Often, the larger breast, or both breasts, are reduced in size, and a breast lift can be performed at the same time if necessary. The reduction is not performed in a typical manner but instead focuses on removing extra tissue contributing to the tuberous shape.
In rare cases, tissue expansion may be used for correction of tubular breasts. This is typically recommended for patients who desire large breasts but have severe tubular breast deformity with very tight skin. In these cases, a tissue expander may be used to expand the breast tissue with an eventual swap for an implant a few months after.
You will have an initial consultation, where we will review your medical history and evaluate your specific breast shape and size and figure out how to get you to the shape and size you want to be. We often morph the outcome to visualize your likely results and finalize the size of any breast implants that will be used.
You will also have a complete preoperative visit in the office approximately two weeks before your surgery. During this visit, we will review your specific surgery and your recovery. Prescriptions for medications to be taken after surgery are reviewed. All blood thinners, including over-the-counter pills such as aspirin and Motrin, are stopped. Routine lab testing and any necessary breast imaging studies are ordered.
Tuberous breast surgery is typically an outpatient procedure performed with general anesthesia. We will focus on reshaping your breasts to look natural and symmetrical at your desired breast size. The surgical techniques used will vary from patient to patient, but we will discuss your treatment plan with you prior to surgery.
Recovery varies greatly depending on which combination of procedures is used. Generally speaking, the first week after surgery will require your full time and attention to taking care of yourself, limiting your activity, eating, and sleeping well. The second week after surgery, you usually return to normal day-to-day activities, but with limited exercise and lifting. At one month after surgery, you are released to regular activity. The final result is evaluated at a follow-up appointment six months after surgery.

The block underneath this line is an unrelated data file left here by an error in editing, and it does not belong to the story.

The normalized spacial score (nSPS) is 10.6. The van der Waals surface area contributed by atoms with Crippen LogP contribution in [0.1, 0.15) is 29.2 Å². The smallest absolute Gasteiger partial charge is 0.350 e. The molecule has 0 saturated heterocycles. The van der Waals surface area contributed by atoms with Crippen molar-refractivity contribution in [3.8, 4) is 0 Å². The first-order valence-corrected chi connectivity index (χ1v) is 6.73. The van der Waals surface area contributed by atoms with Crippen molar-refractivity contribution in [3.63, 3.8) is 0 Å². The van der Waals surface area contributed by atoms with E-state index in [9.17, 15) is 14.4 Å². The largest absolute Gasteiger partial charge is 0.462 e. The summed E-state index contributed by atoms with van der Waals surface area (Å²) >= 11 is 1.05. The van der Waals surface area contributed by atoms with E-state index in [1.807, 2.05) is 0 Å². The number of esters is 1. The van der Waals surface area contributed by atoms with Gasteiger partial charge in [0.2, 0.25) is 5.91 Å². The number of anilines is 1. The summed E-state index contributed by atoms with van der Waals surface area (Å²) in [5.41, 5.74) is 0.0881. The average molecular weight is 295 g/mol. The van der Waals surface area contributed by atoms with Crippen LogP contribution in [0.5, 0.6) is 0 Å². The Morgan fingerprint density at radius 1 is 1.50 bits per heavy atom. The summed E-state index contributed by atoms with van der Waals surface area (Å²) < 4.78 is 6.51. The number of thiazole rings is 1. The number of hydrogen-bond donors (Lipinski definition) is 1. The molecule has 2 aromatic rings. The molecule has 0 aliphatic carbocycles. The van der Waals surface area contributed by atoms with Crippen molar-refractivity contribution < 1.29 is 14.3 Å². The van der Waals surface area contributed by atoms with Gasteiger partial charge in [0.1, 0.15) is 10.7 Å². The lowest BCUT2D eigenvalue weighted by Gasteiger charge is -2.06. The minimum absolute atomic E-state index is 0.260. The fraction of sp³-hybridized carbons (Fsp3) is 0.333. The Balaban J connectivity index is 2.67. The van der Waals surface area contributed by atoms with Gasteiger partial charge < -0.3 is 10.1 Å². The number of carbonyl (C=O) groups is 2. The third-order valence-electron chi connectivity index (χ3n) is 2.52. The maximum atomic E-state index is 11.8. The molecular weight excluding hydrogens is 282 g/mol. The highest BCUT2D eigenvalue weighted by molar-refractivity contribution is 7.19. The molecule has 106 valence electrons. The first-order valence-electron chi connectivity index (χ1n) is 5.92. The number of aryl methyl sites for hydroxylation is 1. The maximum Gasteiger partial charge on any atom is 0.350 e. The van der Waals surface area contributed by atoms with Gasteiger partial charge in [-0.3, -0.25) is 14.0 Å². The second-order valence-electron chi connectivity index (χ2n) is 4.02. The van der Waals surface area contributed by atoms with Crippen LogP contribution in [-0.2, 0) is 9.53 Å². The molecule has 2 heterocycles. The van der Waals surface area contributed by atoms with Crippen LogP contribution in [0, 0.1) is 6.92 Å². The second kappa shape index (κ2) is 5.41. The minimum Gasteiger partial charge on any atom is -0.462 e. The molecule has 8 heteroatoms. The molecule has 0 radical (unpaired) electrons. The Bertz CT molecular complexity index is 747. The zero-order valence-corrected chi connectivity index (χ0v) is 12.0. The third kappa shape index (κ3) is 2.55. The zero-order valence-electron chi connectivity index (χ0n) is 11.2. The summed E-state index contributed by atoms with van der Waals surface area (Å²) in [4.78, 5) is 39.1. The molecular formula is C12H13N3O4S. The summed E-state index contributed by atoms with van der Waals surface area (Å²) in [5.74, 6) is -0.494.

If you are bothered by protruding nipples and asymmetrical, narrow breasts or if you have had droopy breasts (ptosis) since development, tuberous breast correction may be a solution for you. Ideal candidates are in good general health and non-smoking.
An experienced physician or breast surgeon can diagnose tuberous breasts with an exam. Tuberous breast abnormalities are classified into different types:
Type I: minor constriction of tissue in the lower breast
Type II: moderate constriction and deficiency of breast tissue in the lower breast
Type III: severe constriction and deficiency of breast tissue in the upper and lower breast
Most insurance plans do not cover tuberous breast correction surgery because they consider it a cosmetic surgery. Check with your insurance company to learn about your coverage.
Breast surgery will not have a negative effect on your ability to breastfeed but many women with tuberous breasts are not able to breastfeed because their glandular tissue did not develop properly during puberty.
When combined with other techniques, breast implants are a reliable way to achieve symmetry and a proportionate size. If you have a mild case of tuberous breast deformity, it may be possible to attain the results you want without implants. Talk to your surgeon during your consultation to learn more about which options may be best for you.
1 American Society of Plastic Surgeons. The Psychosocial Benefits of Plastic Surgery for Young Women With Congenital Breast Asymmetry. Available: https://www.plasticsurgery.org/news/press-releases/the-psychosocial-benefits-of-plastic-surgery-for-young-women-with-congenital-breast-asymmetry? Accessed July 22, 2021
2 Klinger M, Caviggioli F, Giannasi S, et al. The Prevalence of Tuberous/Constricted Breast Deformity in Population and in Breast Augmentation and Reduction Mammaplasty Patients. Aesthetic Plast Surg. 2016 Aug;40(4):492-6. doi: 10.1007/s00266-016-0650-9. Epub 2016 Jun 6.